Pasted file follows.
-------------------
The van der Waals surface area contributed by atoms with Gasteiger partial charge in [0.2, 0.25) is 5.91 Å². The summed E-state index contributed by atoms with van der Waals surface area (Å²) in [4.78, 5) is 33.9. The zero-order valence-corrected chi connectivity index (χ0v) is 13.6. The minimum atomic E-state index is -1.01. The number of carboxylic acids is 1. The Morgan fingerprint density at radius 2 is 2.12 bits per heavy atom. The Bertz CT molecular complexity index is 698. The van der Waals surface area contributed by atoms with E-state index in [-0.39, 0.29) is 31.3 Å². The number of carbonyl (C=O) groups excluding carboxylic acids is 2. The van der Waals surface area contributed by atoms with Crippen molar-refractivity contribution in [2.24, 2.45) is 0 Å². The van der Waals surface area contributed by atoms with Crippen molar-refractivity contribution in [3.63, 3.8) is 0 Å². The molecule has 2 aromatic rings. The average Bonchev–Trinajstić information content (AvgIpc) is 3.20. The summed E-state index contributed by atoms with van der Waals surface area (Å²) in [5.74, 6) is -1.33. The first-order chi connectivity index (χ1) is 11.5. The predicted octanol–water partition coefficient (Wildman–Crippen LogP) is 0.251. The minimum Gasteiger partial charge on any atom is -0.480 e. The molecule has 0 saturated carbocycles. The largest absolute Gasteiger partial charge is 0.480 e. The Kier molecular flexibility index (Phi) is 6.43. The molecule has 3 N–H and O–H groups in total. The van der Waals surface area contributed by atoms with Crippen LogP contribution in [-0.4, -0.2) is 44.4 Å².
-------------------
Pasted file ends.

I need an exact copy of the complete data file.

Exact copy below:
The van der Waals surface area contributed by atoms with Gasteiger partial charge in [0.2, 0.25) is 5.91 Å². The summed E-state index contributed by atoms with van der Waals surface area (Å²) in [4.78, 5) is 33.9. The zero-order valence-corrected chi connectivity index (χ0v) is 13.6. The minimum atomic E-state index is -1.01. The number of carboxylic acids is 1. The Morgan fingerprint density at radius 2 is 2.12 bits per heavy atom. The Bertz CT molecular complexity index is 698. The van der Waals surface area contributed by atoms with E-state index in [-0.39, 0.29) is 31.3 Å². The number of carbonyl (C=O) groups excluding carboxylic acids is 2. The van der Waals surface area contributed by atoms with Crippen molar-refractivity contribution in [2.24, 2.45) is 0 Å². The van der Waals surface area contributed by atoms with Crippen molar-refractivity contribution in [3.63, 3.8) is 0 Å². The molecule has 2 aromatic rings. The average Bonchev–Trinajstić information content (AvgIpc) is 3.20. The summed E-state index contributed by atoms with van der Waals surface area (Å²) in [5.74, 6) is -1.33. The first-order chi connectivity index (χ1) is 11.5. The predicted octanol–water partition coefficient (Wildman–Crippen LogP) is 0.251. The minimum Gasteiger partial charge on any atom is -0.480 e. The molecule has 0 saturated carbocycles. The largest absolute Gasteiger partial charge is 0.480 e. The Kier molecular flexibility index (Phi) is 6.43. The molecule has 3 N–H and O–H groups in total. The van der Waals surface area contributed by atoms with Crippen LogP contribution in [-0.4, -0.2) is 44.4 Å².